Everywhere you looked on Thursday, Bradley students were wearing their best pressed dress clothes carried their freshly-printed resumes. Students anxiously anticipated their interactions with the daunting employers of their dream jobs.
Many students find their potential employers at the job fair for both internship and full-time opportunities. Not only for students, job fairs are also great for employers to meet and talk to their candidates.
This fall’s job fair had over 200 employers present, which made it the largest job fair on campus to date. That would not be possible without all the hard work of career center employees and career advisers. Up against comparable universities, Bradley fares quite well. Similarly sized, Butler University has about 90 employers at their largest fair. Drake University has around 130 employers at their fair.
In preparation for the job fair, the Smith Career Center provided many opportunities for students to get ready for visiting employers, including employer resume critique events, information sessions and drop-in hours. These workshops and clinics are a good way to prepare for what can be a scary experience.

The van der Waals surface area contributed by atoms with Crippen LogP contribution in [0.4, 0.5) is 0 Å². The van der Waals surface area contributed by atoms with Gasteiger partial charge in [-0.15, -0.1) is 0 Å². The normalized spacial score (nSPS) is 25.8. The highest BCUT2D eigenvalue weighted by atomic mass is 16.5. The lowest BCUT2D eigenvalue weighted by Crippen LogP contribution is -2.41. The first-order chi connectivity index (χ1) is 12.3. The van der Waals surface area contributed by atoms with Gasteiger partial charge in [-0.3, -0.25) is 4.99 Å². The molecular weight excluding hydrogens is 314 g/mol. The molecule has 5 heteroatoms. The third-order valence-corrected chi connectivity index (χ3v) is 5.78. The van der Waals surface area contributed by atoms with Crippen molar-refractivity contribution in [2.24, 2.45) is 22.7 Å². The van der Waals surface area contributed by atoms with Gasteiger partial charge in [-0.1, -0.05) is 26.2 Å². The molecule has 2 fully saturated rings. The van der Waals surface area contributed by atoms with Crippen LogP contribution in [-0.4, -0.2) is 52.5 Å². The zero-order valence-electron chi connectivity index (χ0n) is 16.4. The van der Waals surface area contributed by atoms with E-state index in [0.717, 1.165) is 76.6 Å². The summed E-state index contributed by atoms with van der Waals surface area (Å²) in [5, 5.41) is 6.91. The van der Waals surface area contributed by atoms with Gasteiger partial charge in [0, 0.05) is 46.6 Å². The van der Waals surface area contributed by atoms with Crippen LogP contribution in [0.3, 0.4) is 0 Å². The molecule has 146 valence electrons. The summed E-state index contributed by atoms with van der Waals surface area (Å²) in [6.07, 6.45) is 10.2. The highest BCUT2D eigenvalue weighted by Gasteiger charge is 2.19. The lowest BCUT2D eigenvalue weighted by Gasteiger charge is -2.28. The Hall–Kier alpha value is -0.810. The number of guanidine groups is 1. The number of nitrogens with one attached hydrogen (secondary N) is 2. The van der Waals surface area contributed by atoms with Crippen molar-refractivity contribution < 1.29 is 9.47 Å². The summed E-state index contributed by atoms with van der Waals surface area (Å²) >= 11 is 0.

However, there is still room for improvements for future job fairs.
There is difficulty finding employers for all majors. With great engineering programs at Bradley, it seems easy to attract many employers who need engineers. But it can be hard for some students to get excited about the job fair because of a lack of employers for their majors. Having more diverse employers doesn’t only mean more opportunities for all students, but it also reflects Bradley as a well-rounded university with quality programs throughout all colleges and majors.
Developing relationships with companies looking specifically for less popular majors such as liberal arts, social sciences and communications is important.
A different time frame may also benefit students.
The job fair being on a Thursday from 11 a.m. to 3:30 p.m. may not be the most ideal for many students. It is not uncommon for students to have classes throughout this entire time period. Many students cannot make it to the job fair at all or have to rush through between classes.
We know employers are likely not willing to extend the time of the job fair because it can be physically tiring to talk to students for over four hours. However, we think moving the time to a period when there are less classes would help students. The fair could potentially be moved to a day with fewer classes like Friday as another alternative.